Tokyo University of Agriculture and Technology Develops Lithium-Ion Capacitor

Japanese researchers developed a lithium-ion (Li-ion) capacitor whose capacity and discharge properties at a high rate were enhanced by using a composite material of single-layer carbon nanotube and lithium titanate (Li4Ti5O12, LTO) for the negative electrode. The capacitor’s energy density and output density per volume are
45Wh/L and 17,000W/L, respectively, which are about 4.5 and 3.8 times higher than those of an electric double layer capacitor using activated carbon. The capacitor was developed by the Naoi Laboratoty at the graduate school of the Tokyo University of Agriculture and Technology and the participants of the “Capacitor Technology
Lecture” at the school. In March 2009, the graduate school announced that it developed a Liion capacitor with negative electrodes made of a composite material of carbon nanofiber (CNF) and LTO and achieved an energy density about three times higher than that of an electric double layer capacitor using activated carbon. And Nippon Chemi-Con Corp announced that it will start shipping samples of a Li-ion capacitor using the
technology in the spring of 2011.

Li-ion capacitors using LTO have the following advantages. First, dendrite is less likely to be generated at their negative electrodes. Second, they have excellent low-temperature properties. Third, they enable to select an electrolyte from a variety of choices. Furthermore, Li ions do not have to be doped in the manufacturing process, making it possible to use the same process for existing electric double layer capacitors, said Kenji Tamamitsu, chief of the Functionality Materials Lab at the Basic Research Headquarters of Nippon Chemi-Con. The most distinctive feature of the new Li-ion capacitor is that it can secure an electronically conductive path despite its high content percentage of LTO (80-85%). Therefore, the capacity maintaining rate is high even the capacitor is discharged at a high rate of 300C, said Katsuhiko Naoi, professor at the graduate school of the Tokyo University of Agriculture and Technology For the negative electrode, a single-layer carbon nanotube made by “super-growth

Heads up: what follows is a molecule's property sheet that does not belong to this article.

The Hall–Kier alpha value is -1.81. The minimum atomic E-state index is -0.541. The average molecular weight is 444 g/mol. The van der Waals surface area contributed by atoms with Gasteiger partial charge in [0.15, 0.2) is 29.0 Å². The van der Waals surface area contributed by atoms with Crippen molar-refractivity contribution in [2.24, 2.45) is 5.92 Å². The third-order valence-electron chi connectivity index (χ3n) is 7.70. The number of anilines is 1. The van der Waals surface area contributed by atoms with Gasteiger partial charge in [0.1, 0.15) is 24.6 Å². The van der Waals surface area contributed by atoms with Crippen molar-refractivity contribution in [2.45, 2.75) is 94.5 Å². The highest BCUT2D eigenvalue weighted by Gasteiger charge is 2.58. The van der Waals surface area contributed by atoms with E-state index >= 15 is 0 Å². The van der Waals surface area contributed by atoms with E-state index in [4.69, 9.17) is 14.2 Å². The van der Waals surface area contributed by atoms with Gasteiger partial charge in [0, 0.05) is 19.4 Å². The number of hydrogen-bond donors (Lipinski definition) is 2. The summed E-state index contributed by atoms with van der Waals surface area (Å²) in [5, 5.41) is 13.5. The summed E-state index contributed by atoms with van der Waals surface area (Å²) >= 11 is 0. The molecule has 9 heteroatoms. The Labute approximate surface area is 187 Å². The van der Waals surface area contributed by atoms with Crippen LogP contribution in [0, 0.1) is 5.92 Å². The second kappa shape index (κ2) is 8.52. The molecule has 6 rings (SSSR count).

method” (SGCNT) is used instead of CNF. When the SGCNT, whose surface area is very large, and LTO are used with the ultracentrifugal processing technology developed by K&W, a Japan-based venture firm, it is possible to firmly attach LTO with a particle diameter as small as 1 to 10nm to both the inner and exterior walls of the SGCNT. Moreover, a sheet electrode that does not contain a conductive auxiliary agent or a binder has already been made. Because a metal oxide with a very small particle diameter can be attached to carbon by using the ultra-centrifugal processing technology, the Naoi Laboratoty and Nippon Chemi-Con are expecting that the technology will be used for positive-electrode materials and electrode materials for Li-ion rechargeable batteries.